Edmond Albert "Ed" Carlock, who was serving as Texas Press Association's vice president in 1927, became the 50th president, succeeding George Neu, who died in office.
Carlock was born at Eureka Spring, Ark., Oct. 17, 1883, and moved to Texas in 1887.
At 17 he entered the newspaper business at Paradise, learning to set type and perform other duties in the print shop. Soon after finishing school at Denton he returned to Paradise and purchased the Echo, his capital being $250. At the end of 10 months his capital and office were both gone — he was dead broke.
From Paradise, Carlock went to Lubbock and for 18 months was an employee of the Lubbock Avalanche, dividing his time between the front and back shops. In 1908 he went to Paducah to teach music, but soon decided to rejoin newspapers and within six months purchased a half interest in the Paducah Post. Two years later he became sole owner.
In a letter to the editor of The American Printer, posted at Paducah on June 24, 1913, Carlock inquired: "From time to time I have heard people argue, pro and con, that a linotype machine was a regular 'incubator' of consumption. Will you kindly inform me if such is the case and would a person be in any dangerif he were to run a machine as much as three days each week?" Printed below Carlock's question is this note:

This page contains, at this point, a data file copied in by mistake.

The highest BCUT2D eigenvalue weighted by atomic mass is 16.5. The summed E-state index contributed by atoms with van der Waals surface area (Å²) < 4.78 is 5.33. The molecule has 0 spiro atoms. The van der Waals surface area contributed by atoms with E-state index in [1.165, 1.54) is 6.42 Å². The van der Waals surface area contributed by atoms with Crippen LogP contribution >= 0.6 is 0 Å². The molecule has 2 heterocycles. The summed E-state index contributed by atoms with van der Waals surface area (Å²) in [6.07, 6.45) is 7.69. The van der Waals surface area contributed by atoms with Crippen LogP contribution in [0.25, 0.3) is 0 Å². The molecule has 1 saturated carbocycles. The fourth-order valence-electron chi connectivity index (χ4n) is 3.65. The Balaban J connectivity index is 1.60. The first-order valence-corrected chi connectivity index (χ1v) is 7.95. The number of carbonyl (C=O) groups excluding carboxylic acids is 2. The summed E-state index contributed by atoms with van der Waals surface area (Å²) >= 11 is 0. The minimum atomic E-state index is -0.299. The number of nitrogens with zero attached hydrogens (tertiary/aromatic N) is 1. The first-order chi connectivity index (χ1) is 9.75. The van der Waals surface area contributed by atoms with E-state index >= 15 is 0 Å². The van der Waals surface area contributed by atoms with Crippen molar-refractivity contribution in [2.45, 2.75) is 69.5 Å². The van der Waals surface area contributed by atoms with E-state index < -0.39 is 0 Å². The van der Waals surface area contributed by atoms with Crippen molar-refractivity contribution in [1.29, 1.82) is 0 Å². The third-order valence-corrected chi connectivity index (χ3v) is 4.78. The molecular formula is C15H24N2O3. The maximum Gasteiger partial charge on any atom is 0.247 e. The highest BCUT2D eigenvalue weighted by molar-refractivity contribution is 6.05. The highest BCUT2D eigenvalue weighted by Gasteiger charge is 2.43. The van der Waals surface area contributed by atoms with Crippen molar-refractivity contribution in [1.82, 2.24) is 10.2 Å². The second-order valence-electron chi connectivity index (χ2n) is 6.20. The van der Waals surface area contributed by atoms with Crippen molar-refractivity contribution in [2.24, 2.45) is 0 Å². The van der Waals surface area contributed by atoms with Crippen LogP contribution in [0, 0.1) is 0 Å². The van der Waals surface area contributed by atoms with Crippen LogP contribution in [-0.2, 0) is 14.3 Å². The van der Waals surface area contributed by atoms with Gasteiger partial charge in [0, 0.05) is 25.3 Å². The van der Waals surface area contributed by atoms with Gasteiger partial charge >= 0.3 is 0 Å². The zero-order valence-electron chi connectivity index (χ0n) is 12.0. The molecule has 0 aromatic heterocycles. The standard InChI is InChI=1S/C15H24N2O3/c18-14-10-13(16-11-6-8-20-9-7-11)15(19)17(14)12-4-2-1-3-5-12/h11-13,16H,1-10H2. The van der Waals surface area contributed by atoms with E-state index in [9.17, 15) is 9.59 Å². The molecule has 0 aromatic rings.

"The assertion that a linotype is a regular 'incubator' for consumption appears to us to be exaggerated. While, no doubt, the fumes from the metal pot, if inhaled in sufficiently large quantities, would affect one's breathing apparatus, yet a single machine hardly produces sufficient fumes to be noticeable. It is of course better to have these fumes carried off by ventilating devices such are now in use in some of the larger printing plants. These devices are in the shape of hoods placed over the the crucibles and carry off the fumes by means of tubes. Machine composing-rooms, as well as other work rooms in a printing office, should be ventilated and constantly receive a fresh circulation of fresh air. The operators at the beginning and end of the work day should also secure as much fresh air as possible. These health rules are applicable to all persons working indoors. The old-time printing office with its dust and dirt, often stirred up by the use of the bellows, was no doubt a breeder of sickness. The modern printing office, in which composition is done either by hand or by machine, should be a healthy place to work in if common rules of sanitation are observed. — Editor."
Carlock joined Texas Press Association in 1915. He was president of Panhandle Press Association in 1922-23. He died at Lubbock on Sept. 11, 1958.